Any way to link to a Stylesheet to another?

edited February 2014 in Style Development
Is there any way to link Stylesheets to one another? I'm doing a big project and I like being really neat and it would be very useful if I could just link multiple style sheets all into one. I do use comments, but it's not enough. I've only a header and nav menu for this website and already have 300+ lines JUST FROM THOSE and I'm not even done with them yet. It's really hard to look for something also while looking through all of it.


  • edited February 2014
  • edited February 2014
    @import url("");
    However, doesn't allow @import -

    No @import directives. If an @import is done to a slow-loading server, it will cause browser hangs.
  • "If an @import is done to a slow-loading server, it will cause browser hangs." What if it's a website like Facebook, Google, Twitter, or Steam?
  • Hello,

    Is there any way to @import a local stylesheet? I've tried @import 'user.css'; which is the Stylish name of the css, to no avail.

    I've also tried url("file:///C:\Users\Paul_2\AppData\Roaming\Opera\Opera\styles\user\_user dark.css"), which points to another css on the local machine, to no avail.

    In both cases it was the first line of the css.

  • Use forward slashes.
  • edited July 2014
    Thanks, but no luck using
    @import url(file:///C:/Users/Paul_2/Desktop/drudge.css) ;

    I thought it was maybe because the target was an Opera css rather than mozilla, but I copied a file off and it doesn't work either. So neither external file or internal Stylish imports are working.

    BTW, I'm setting the site specs of the css I want to import to NULL, assuming that the site specs of the controlling css will override it.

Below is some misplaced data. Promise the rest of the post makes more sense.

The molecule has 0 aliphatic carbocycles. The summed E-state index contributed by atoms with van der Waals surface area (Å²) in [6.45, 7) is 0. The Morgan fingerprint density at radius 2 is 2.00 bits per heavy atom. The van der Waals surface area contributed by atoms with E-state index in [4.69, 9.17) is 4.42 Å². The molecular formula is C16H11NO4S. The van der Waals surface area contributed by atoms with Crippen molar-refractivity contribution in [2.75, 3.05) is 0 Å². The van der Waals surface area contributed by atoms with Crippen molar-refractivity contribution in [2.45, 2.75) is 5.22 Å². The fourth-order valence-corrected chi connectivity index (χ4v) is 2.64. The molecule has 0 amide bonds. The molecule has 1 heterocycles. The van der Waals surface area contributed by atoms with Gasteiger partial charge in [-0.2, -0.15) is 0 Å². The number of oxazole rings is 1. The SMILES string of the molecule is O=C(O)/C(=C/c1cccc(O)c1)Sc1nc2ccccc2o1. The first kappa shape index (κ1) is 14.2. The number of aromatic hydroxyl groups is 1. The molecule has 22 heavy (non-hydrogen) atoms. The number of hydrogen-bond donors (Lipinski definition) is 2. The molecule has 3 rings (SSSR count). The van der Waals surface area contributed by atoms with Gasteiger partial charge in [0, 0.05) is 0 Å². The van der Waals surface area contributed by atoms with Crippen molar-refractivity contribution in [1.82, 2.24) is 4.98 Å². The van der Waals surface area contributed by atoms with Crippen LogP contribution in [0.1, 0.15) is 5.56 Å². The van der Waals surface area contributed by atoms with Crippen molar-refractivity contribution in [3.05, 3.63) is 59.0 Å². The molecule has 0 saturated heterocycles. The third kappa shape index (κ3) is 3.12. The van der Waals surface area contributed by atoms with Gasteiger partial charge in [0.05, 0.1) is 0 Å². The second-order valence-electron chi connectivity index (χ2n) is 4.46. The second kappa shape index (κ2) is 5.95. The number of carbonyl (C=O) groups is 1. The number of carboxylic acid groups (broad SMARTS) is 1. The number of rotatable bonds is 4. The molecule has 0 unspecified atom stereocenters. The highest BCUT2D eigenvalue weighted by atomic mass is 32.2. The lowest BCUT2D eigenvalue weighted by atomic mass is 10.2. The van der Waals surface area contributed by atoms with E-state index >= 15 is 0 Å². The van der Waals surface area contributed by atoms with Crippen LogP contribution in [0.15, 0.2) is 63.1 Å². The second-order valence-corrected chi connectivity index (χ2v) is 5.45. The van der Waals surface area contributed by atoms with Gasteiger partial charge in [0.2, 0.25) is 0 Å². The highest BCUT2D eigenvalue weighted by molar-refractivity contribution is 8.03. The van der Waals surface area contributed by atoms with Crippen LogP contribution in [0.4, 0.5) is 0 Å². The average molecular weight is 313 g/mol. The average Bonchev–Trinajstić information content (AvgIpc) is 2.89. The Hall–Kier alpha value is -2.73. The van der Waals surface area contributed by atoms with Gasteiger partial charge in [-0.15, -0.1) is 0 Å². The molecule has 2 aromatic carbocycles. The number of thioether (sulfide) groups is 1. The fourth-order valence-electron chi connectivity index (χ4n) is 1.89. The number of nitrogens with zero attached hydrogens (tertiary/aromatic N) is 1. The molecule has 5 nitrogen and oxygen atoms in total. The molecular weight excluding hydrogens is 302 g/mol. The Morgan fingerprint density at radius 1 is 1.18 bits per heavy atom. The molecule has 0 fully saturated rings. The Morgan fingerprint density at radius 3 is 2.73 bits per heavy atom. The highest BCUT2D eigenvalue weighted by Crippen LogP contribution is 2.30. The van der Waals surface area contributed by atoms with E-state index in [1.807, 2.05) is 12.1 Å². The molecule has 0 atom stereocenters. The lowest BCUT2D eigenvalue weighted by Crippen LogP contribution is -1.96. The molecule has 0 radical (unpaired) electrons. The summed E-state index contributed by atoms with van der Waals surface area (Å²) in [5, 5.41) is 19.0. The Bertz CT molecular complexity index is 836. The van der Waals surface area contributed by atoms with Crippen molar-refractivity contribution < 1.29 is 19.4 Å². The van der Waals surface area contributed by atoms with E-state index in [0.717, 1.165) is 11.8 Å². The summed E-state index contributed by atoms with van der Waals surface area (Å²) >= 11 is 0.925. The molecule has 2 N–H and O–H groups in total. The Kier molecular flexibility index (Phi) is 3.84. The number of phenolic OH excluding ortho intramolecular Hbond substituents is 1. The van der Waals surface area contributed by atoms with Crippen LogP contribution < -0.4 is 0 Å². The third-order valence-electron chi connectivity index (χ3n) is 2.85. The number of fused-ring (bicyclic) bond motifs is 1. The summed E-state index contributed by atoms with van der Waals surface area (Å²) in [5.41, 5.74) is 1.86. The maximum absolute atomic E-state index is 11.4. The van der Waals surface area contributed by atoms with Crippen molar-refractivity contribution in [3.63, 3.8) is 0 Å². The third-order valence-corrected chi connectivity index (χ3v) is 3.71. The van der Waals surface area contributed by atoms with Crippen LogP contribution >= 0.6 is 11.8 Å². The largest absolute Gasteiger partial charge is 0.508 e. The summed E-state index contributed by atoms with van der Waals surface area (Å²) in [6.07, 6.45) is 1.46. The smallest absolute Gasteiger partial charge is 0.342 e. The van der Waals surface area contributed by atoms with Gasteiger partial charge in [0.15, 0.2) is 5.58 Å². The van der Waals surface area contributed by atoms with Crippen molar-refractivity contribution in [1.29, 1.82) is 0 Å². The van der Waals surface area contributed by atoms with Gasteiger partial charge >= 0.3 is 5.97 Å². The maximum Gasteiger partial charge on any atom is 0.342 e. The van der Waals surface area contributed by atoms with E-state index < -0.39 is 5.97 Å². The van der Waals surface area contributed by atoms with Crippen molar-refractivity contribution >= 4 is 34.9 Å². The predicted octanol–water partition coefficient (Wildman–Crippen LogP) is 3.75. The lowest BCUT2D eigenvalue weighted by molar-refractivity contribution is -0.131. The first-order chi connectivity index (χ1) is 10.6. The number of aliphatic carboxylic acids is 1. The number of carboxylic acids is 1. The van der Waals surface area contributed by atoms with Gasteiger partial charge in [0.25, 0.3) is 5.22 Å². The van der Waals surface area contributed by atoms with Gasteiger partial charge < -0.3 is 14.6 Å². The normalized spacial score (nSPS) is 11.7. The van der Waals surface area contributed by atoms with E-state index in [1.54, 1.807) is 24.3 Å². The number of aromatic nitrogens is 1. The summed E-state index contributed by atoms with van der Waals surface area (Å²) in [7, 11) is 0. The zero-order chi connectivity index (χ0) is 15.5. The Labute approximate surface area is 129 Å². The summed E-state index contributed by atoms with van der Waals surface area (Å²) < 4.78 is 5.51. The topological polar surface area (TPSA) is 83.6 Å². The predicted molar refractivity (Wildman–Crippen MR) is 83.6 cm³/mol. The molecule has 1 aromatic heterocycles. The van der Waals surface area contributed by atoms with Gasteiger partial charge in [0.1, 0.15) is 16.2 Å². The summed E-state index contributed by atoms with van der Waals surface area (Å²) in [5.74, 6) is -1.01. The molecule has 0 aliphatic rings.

• Works fine for me--just a local file like any other. To be sure the file name is correctly specified, open the file in your browser and use what's in the location bar (URL).
  • edited July 2014
    Thanks again. No luck yet, and added quotes to that filespec. I should mention that I'm using Stylish on Slimjet, which uses the Chrome base.
  • I don't use that combo (Chrome with Stylish), but I know others have used @import with Stylish in Chrome with success. I'd suggest starting with just the @import then adding whatever else you've got specified one by one in order to see what might be getting in the way.
  • edited July 2014
    I should mention that I'm using Stylish on Slimjet, which uses the Chrome base.
    Not gonna happen. In Webkit browsers, Stylish grafts STYLE elements onto the document object model. They are no different than STYLE elements that arrive from the site as part of the web page, and have no more access to the local file system than does the web site.
  • Anything hideheader (aka "NotAProgrammer") says, you can pretty much discount 99 times out of 100. (first sentence) -- says nothing about whether "slimjet" would also work however
  • edited July 2014
    Don't be stupid. Access to the filesystem is not at all the same as access to a server.